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The only one that really sticks out to me as bad manners is the last example. Just imagining someone eating like that makes me wince.
The other examples read, to me, as being less literal in their use of 'stuffing.' It seemed that they were just describing either the fact that they were eating quickly or a lot. But not that they were literally shoveling food into their mouths.
As for the jellybeans...yeah that actually happens (especially with things like popcorn...*cringe*).

I wouldn't hesitate to say table manners are on the decline, though. If you didn't grow up sitting down to dinner regularly, it's a lot harder to pick them up.

Michelle D

I don't work on children and young adult fiction, but I thought you might still like to hear my thoughts. All but the last one adds humor (to me--yes, I find these things funny). It's not really entertaining or fun to read about someone properly and slowly eating (and in that case you'd probably leave it out) but adding mentions about food makes it feel more realistic.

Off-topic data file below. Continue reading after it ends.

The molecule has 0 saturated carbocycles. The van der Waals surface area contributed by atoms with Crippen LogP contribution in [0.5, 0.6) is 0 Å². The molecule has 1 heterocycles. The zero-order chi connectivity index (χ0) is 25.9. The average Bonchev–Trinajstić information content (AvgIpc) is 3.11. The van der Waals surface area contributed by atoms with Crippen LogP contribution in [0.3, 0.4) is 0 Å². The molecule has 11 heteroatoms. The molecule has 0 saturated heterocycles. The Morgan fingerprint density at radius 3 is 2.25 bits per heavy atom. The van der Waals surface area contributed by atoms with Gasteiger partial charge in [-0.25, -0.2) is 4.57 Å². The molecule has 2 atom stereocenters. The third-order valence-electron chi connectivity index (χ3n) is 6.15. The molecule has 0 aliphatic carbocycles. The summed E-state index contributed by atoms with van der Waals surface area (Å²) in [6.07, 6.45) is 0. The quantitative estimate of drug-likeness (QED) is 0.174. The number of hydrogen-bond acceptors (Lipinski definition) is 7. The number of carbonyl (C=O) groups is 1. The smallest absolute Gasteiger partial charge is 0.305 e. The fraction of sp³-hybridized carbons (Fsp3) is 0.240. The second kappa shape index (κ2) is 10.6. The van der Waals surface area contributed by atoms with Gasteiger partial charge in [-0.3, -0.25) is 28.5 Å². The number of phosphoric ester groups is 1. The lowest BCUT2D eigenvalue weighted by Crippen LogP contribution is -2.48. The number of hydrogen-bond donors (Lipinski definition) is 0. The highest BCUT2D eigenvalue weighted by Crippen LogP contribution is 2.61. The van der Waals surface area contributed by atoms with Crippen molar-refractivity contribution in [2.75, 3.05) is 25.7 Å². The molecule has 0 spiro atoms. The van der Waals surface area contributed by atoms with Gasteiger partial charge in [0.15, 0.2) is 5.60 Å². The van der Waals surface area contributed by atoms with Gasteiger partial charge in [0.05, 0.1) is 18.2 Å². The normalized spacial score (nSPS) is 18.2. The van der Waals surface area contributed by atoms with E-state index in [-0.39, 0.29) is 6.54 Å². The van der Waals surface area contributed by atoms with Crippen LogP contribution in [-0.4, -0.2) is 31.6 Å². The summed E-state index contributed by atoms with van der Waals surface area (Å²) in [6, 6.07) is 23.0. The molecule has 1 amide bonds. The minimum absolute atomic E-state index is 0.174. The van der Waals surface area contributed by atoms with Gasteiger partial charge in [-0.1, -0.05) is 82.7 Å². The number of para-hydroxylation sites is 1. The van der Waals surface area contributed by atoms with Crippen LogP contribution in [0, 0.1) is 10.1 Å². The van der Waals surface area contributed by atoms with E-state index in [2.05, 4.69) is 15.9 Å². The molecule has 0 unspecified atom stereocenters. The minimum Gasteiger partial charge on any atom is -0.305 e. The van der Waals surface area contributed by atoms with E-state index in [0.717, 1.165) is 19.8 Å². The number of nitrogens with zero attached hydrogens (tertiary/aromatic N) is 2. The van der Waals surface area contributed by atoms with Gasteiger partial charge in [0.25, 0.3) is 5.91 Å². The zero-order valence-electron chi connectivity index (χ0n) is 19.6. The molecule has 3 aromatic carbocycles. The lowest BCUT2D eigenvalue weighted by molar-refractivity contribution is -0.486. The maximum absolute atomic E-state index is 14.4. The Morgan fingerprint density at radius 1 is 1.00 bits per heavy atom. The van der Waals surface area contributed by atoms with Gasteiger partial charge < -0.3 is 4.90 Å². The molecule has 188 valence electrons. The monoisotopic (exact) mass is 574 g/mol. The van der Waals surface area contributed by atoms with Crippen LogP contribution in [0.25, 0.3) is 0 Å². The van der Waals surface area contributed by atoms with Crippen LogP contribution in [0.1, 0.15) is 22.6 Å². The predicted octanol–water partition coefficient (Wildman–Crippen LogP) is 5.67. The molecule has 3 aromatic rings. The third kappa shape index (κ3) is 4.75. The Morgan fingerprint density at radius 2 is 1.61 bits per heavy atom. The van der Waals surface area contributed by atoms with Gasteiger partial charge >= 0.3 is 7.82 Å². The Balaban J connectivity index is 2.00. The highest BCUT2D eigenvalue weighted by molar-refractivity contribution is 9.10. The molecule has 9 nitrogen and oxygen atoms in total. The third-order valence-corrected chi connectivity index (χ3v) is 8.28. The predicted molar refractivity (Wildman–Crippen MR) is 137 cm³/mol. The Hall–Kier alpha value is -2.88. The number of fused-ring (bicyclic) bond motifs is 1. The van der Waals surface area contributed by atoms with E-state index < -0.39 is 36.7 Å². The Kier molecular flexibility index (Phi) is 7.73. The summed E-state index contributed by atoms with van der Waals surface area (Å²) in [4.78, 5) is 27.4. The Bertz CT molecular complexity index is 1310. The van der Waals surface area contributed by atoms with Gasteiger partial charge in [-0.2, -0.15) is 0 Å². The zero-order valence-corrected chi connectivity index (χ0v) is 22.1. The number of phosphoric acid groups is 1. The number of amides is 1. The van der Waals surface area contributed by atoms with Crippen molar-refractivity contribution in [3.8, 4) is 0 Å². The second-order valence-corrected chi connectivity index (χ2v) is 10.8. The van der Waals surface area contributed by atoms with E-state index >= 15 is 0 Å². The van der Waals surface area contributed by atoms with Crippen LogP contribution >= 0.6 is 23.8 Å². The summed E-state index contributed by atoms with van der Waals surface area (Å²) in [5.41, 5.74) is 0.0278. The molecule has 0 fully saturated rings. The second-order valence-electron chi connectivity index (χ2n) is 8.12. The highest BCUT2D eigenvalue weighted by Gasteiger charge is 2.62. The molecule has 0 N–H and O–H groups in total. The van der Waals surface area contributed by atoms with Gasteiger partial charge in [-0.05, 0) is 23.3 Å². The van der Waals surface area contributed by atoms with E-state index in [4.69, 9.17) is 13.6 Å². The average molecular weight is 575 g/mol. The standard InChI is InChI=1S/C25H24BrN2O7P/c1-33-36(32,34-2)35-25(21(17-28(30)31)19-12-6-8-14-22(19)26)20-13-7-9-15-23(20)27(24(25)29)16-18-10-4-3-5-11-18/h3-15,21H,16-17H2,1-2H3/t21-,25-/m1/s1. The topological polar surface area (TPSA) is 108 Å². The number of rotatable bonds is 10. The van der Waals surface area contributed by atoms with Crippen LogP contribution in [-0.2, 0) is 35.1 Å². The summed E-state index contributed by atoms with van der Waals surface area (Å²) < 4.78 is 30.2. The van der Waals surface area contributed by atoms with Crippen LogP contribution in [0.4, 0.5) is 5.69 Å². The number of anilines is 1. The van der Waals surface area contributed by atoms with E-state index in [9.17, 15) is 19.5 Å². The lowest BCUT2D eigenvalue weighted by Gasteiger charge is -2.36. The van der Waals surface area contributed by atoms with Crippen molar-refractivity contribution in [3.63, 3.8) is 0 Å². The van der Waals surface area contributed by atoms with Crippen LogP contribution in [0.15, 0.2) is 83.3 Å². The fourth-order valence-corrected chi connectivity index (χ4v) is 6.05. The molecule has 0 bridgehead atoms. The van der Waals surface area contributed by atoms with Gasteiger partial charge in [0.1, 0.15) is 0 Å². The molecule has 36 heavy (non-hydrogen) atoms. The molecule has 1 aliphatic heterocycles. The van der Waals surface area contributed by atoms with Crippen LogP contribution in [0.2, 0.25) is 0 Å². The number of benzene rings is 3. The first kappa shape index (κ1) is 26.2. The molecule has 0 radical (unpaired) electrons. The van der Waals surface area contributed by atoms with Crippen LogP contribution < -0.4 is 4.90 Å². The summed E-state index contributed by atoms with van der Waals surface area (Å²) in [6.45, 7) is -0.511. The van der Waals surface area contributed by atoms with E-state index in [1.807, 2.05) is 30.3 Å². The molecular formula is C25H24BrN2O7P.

By the way, I love that you have Kindle references! Kindles are great.

Federico Escobar

I think what's going on is slightly different; it's less about manners and more about fiction workshops. Take any writing how-to book, and one of the first tips (one that you must follow or your manuscript will end up in the gutter) is to choose richer, more descriptive words, particularly verbs (and adverbs must be banished). For example, we can't walk in fiction; he have to galumph, or scuttle, or prance, and so on. Plain walking would say nothing to a reader. Or so the popular wisdom in those advice books go.

Hence, I think these writers cringed at the thought of producing such a bland verb as "eat," and they came up with those more descriptive, in-your-face, and less civil terms that you picked up on. In fact, the how-to advice worked, in a way, since you actually took note of those passages; passages in which people simply ate would probably have slipped by unnoticed. Now, whether that's sane advice for making high-quality fiction is another matter altogether.

Carol Saller

The thing is, only hack writers make a reader notice something that is beside the point. Unless the point of the passage is that the character is uncouth, the verb should just be "ate."

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